I am a dreamer who loves to dwell in possibility. Sometimes I dwell in possibiliti(es)… driving my poor here-and-now husband crazy. Dreams are almost as precious to me as my babies – conceived, nurtured, and brought to life.
As I have been getting ready to move to a new country it seems that as a sojourner I have to do with my dreams the exact same thing that I do with my stuff: sort them into piles. Which dreams do I pack and bring with me? Which do I have to give away to someone else? Which of these dreams do I toss?
Some dreams are about how I wanted to decorate our house: plants for our living room and bedroom, the pictures that I wanted on that wall, lamps for that corner…
Other dreams are about the adventures I planned to have: that camping trip, the wadi I couldn’t wait to take our kids to, the retreat I wanted to host for sweet and dear friends, that epic date with my husband…
Yet others have to do with ministry and are harder to give up: passing on a vision for a ministry close to my heart, raising others up more intentionally, those girls that I prayed about discipling…
Additional dreams have been on hold for a long time and I wonder if I will also have to give up entirely: growing roots in one place, having a house for longer than two years, ministering to abused women or writing those books I have outlined on my laptop.
For a recovering perfectionist like me, giving up these dreams feels like leaving a life halfway lived, halfway complete. I have to fight the sense that it feels like I am somehow failing for not accomplishing more.
Maybe you too are full of dreams. Maybe you haven’t been able to pursue them because you, like me, have been learning a new language, settling in a new country, doing visa runs, growing a human inside you, raising littles, homeschooling, church-planting, and loving neighbors right in front of you.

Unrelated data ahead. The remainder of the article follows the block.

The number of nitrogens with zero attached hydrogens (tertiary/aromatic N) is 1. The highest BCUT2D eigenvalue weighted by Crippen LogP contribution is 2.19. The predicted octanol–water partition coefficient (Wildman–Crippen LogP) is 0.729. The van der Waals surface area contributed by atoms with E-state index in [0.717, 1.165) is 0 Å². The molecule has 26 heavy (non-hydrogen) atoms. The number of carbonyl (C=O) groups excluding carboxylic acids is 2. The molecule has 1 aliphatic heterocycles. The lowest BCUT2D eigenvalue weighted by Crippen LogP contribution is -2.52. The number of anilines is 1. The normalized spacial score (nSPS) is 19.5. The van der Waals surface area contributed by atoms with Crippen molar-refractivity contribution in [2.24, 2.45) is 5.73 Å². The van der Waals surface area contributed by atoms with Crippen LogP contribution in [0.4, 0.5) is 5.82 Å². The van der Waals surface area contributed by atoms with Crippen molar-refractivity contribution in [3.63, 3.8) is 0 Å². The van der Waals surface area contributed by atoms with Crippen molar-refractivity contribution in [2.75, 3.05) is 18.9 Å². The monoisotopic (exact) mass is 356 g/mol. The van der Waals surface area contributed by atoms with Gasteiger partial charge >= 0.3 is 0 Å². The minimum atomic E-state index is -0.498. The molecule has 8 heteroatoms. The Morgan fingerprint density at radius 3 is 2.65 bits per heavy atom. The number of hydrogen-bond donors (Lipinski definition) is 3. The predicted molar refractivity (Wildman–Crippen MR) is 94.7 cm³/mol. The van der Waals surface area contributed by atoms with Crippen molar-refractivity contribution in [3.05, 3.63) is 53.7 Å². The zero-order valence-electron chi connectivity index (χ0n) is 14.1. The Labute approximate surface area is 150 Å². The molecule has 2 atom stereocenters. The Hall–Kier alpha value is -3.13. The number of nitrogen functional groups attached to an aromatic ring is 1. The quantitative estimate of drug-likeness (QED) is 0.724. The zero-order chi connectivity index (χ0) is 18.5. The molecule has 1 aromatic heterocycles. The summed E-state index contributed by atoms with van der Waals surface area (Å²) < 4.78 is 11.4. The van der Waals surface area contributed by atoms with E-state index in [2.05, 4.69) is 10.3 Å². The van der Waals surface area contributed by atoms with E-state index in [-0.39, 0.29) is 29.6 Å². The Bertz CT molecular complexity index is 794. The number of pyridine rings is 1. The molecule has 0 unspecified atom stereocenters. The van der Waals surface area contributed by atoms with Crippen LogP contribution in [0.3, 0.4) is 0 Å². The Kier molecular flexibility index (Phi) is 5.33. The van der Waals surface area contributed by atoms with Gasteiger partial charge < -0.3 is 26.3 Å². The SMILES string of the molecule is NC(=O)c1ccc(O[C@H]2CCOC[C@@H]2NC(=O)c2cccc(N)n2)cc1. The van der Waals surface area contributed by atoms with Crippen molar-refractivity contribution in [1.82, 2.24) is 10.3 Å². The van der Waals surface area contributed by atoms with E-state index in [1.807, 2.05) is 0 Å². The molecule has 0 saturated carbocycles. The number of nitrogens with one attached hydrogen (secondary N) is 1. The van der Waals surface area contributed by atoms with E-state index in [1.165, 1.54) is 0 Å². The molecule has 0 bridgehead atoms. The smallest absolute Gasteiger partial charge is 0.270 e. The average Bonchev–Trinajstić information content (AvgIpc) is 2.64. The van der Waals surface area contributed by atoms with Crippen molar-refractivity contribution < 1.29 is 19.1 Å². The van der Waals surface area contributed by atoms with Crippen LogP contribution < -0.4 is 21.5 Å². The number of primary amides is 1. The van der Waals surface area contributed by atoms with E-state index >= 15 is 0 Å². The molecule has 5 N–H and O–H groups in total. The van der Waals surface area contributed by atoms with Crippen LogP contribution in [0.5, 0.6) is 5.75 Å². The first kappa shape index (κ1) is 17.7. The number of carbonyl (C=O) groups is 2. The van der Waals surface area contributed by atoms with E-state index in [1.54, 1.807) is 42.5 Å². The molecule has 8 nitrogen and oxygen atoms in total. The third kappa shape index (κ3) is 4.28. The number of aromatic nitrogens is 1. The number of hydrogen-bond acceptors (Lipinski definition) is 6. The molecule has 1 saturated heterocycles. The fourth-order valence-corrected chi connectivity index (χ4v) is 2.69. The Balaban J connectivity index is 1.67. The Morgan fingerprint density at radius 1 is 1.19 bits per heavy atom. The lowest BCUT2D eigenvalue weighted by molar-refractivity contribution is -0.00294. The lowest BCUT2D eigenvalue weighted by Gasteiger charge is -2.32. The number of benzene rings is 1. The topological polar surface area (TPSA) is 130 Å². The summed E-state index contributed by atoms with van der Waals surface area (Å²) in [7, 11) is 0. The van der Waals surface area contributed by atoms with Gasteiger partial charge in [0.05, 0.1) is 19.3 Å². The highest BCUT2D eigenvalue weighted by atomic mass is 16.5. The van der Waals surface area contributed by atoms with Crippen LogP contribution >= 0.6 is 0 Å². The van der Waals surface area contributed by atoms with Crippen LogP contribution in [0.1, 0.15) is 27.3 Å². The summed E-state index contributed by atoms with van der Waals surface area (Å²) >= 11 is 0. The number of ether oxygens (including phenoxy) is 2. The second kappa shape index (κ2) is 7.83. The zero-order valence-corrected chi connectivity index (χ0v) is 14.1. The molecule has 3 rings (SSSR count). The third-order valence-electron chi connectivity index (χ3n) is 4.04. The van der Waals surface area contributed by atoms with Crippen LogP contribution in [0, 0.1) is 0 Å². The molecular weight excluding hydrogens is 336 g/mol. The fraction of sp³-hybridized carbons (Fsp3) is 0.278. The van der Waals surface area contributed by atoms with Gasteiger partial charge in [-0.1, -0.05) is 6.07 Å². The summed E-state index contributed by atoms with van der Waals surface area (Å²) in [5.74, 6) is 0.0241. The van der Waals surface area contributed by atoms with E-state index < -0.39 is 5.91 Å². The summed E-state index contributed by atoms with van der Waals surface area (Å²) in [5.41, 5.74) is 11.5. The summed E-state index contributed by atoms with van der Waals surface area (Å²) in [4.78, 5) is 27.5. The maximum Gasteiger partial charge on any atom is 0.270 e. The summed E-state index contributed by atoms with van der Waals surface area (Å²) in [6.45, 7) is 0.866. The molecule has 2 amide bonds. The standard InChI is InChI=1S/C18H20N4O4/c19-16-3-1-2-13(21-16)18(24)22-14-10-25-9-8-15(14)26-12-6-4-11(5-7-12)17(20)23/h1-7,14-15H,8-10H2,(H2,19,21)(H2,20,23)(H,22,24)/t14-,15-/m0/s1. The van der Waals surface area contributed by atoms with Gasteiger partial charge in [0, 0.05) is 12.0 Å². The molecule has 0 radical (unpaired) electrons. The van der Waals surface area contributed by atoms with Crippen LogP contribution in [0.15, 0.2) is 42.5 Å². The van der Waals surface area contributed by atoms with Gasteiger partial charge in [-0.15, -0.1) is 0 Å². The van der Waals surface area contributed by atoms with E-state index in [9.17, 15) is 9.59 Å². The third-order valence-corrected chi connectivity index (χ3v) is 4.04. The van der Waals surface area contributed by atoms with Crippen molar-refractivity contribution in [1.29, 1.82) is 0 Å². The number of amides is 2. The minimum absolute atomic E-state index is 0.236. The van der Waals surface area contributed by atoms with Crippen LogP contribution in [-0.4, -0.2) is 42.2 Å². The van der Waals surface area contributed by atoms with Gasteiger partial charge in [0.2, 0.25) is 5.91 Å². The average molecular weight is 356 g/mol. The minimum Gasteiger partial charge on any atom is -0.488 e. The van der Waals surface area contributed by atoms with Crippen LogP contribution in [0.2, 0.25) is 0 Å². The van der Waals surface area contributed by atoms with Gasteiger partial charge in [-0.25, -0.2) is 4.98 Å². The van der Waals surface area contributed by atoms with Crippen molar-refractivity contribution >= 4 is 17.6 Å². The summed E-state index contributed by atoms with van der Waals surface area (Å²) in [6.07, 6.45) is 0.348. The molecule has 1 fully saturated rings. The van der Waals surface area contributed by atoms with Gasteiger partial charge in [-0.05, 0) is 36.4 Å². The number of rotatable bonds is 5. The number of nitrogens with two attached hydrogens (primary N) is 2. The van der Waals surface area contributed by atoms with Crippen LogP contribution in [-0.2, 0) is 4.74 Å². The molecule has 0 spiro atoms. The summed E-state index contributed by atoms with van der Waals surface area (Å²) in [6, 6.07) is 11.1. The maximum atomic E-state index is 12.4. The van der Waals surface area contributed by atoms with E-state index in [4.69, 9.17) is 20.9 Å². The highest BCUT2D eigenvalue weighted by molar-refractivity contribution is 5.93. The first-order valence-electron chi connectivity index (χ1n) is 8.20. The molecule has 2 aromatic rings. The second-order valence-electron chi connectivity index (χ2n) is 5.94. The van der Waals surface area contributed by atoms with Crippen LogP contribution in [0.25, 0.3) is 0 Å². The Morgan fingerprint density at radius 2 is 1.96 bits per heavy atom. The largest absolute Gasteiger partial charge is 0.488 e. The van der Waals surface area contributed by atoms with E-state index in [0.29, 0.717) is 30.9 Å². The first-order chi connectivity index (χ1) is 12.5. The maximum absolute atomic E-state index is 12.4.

You too feel grief. The grief of giving up plans, desires, dreams that made you come alive. It is good to face how much we longed for these things, how they invigorated us, how sad we are to give them up.
A song about fools who dream stroke a tender chord in me. Are we just fools for having these dreams?
Hannah Anderson’s book Humble Roots encouraged me as I processed through this. In her chapter Field of Dreams she writes,
“Humility teaches us to embrace desire as a means of learning to submit to God. It is precisely through the process of wanting certain things that we also learn to trust God to fulfill those desires or to trust Him when he changes them. It is precisely through the process of learning to plan that we learn to depend on a God who makes our plans happen… Humility teaches us how powerless we are to make our desires come to fruition. The same God who gives us our desires is the God who orchestrates how, and whether, those desires come to pass.”
Humility enables us to submit to God – to His plans for our dreams. Submission might also mean submitting to the plans God has for us that we wouldn’t have dreamed. For me it was the faith-building season of postpartum darkness; the discipleship opportunities at home with my kids when they struggled to adapt to a new life; growing in my sacrificial love for the church and others; learning what it meant to count others as more significant than myself as I went through culture shock, loss and adapting to a new normal.
When we grieve the loss of dreams, it enables us to surrender. Grieving helps us hold our dreams open handedly to our Father, and with the Spirit of Christ in us, pray, “Abba, my times, my dreams and my desires are in your hands” (Lk. 23: 46 cf. Ps. 31: 5).
Maybe the best fools are those who lay down their dreams with cruciform shaped bravery. They are brave enough to let dreams go and trust God to do whatever He intended. Those fools know their dreams were really never theirs in the first place, but God’s – they were just stewards.
The dreams God gives us as the overflow of the riches of His wisdom are not about us. They are about His glory. His renown. So, we can rejoice – Christ will finish what He started. The dream that fuels all our dreams has been promised to us and to Him: He will be exalted among the nations (Psalm 46: 1-3).
So through the power and life of Jesus in us, we are still, knowing that He is God. Let’s entrust our life, desires and dreams to the One who entrusted Himself to His Father. He conquered death and rose again to a life that is more glorious than any of our wildest dreams…and so will we.
Do you dwell more in possibility or the here-and-now?